Light to See
The Fourth Sunday In Lent was formerly known as Laetare Sunday, taken from the first Latin word of the Introit, Laetare, meaning to “rejoice.” It was also known as “Refreshment Sunday” because of the Gospel lesson of the feeding of the 5,000.
The second half of Lent begins in a lighter mood in preparation for the depth of sorrow coming in the Passion. Today’s three Lessons harmonize on the theme of light, vision, and insight. Samuel is given the insight to see that of all the sons of Jesse, David was the one to be king. Jesus brought spiritual vision to the man healed by blindness. Paul exhorts Christians as children of light to walk in the light of goodness. Since David was called to be the shepherd of Israel, Psalm 23 is appropriate. We pray in the Prayer that we may be cleansed from the darkness of sin that we may be children of the light, which is Christ. From the light of spiritual vision, for the cure of our spiritual blindness, we can rejoice — Laetare!
Collects for Lent 4: Almighty God, our heavenly Father, Your mercies are new every morning; and though we deserve only punishment, You receive us as Your children, and provide for all our needs of body and soul. Grant that we may heartily acknowledge Your merciful goodness, give thanks for all Your benefits, and serve You in willing obedience; through Jesus Christ, Your Son, our Lord, who lives and reigns with You and the Holy Spirit, one God, now and forever.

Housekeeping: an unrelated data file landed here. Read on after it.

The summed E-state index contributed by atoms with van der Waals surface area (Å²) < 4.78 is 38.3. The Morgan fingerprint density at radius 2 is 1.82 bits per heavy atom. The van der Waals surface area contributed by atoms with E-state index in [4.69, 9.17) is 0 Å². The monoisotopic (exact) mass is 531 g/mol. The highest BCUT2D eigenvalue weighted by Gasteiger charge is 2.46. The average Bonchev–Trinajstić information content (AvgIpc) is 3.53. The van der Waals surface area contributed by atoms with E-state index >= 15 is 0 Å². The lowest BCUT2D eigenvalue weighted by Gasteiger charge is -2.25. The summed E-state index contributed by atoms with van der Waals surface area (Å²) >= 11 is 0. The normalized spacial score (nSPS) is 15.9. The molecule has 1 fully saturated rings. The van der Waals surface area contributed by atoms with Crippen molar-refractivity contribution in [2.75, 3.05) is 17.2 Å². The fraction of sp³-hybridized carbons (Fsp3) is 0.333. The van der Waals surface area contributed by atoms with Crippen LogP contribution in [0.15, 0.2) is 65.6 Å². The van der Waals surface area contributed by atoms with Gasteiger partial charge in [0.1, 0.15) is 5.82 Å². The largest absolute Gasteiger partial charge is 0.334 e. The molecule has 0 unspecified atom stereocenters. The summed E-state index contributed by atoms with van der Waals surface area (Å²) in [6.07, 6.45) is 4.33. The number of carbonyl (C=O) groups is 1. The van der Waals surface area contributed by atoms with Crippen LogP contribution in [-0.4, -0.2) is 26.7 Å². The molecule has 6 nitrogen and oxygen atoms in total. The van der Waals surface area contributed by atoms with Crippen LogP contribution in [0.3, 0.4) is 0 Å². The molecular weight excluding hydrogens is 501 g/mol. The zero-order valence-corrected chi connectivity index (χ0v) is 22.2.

Father Creator, You give the world new life by Your sacraments. May we, Your Church, grow in Your life and continue to receive Your help on earth. Grant this through our Lord Jesus Christ, Your Son, who lives, and reigns with You and the Holy Spirit, one God, for ever and ever.
God of all mercy, by your prayer to heal and to forgive, graciously cleanse us from all sin and makes us strong.
Collect for Psalm 142: Lord Jesus, hanging on the cross and left alone by Your disciples, You called on Your Father with a mighty cry as You gave up Your spirit. Deliver us from the prison of affliction, and by Yourself our inheritance in the land of the living, where with the Father and the Holy Spirit You are blessed now and forever.
Monday, 24 March 2014—Psalm 84:1-4; antiphon, Psalm 84:5—In the Introit for Sunday, we pray, My eyes are ever toward the Lord, for He will pluck my feet out of the net. Those who have come to know the Lord as their deliverer and the sustainer of their lives place their confidence in Him. This is the definition of faith. In this Lenten season, the cross looms closer. Place your confidence in Him and Him alone.
Tuesday, 25 March 2014—Psalm 142—key verse, verse 5, I cry to You, O Lord; I say You are my refuge, my portion in the land of the living. This is David’s prayer for rescue. The Lord is the sustainer and preserver of David’s life. We place our confidence in Him for He is the one who preserves us.